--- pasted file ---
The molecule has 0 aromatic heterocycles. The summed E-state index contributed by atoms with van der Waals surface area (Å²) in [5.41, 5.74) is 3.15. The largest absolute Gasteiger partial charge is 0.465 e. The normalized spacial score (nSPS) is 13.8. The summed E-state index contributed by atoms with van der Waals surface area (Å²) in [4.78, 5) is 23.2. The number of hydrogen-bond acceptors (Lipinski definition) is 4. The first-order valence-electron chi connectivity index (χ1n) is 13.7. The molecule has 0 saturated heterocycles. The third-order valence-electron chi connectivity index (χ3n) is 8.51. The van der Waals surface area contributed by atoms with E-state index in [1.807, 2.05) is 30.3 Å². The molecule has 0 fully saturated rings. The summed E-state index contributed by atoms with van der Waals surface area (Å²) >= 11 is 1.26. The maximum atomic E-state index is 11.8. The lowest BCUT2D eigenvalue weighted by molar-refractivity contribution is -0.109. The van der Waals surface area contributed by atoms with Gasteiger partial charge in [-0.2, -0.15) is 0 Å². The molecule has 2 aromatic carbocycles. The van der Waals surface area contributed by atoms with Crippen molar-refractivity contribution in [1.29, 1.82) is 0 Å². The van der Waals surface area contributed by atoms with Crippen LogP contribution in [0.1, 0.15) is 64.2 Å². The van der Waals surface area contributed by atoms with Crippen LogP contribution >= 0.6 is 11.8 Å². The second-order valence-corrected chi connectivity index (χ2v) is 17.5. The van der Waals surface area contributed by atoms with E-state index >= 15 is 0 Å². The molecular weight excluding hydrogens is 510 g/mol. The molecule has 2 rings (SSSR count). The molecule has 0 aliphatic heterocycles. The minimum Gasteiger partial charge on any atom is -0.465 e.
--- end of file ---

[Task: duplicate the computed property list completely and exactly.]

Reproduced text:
The molecule has 0 aromatic heterocycles. The summed E-state index contributed by atoms with van der Waals surface area (Å²) in [5.41, 5.74) is 3.15. The largest absolute Gasteiger partial charge is 0.465 e. The normalized spacial score (nSPS) is 13.8. The summed E-state index contributed by atoms with van der Waals surface area (Å²) in [4.78, 5) is 23.2. The number of hydrogen-bond acceptors (Lipinski definition) is 4. The first-order valence-electron chi connectivity index (χ1n) is 13.7. The molecule has 0 saturated heterocycles. The third-order valence-electron chi connectivity index (χ3n) is 8.51. The van der Waals surface area contributed by atoms with E-state index in [1.807, 2.05) is 30.3 Å². The molecule has 0 fully saturated rings. The summed E-state index contributed by atoms with van der Waals surface area (Å²) >= 11 is 1.26. The maximum atomic E-state index is 11.8. The lowest BCUT2D eigenvalue weighted by molar-refractivity contribution is -0.109. The van der Waals surface area contributed by atoms with Gasteiger partial charge in [-0.2, -0.15) is 0 Å². The molecule has 2 aromatic carbocycles. The van der Waals surface area contributed by atoms with Crippen molar-refractivity contribution in [1.29, 1.82) is 0 Å². The van der Waals surface area contributed by atoms with Crippen LogP contribution in [0.1, 0.15) is 64.2 Å². The van der Waals surface area contributed by atoms with Crippen LogP contribution >= 0.6 is 11.8 Å². The second-order valence-corrected chi connectivity index (χ2v) is 17.5. The van der Waals surface area contributed by atoms with E-state index >= 15 is 0 Å². The molecular weight excluding hydrogens is 510 g/mol. The molecule has 2 rings (SSSR count). The molecule has 0 aliphatic heterocycles. The minimum Gasteiger partial charge on any atom is -0.465 e.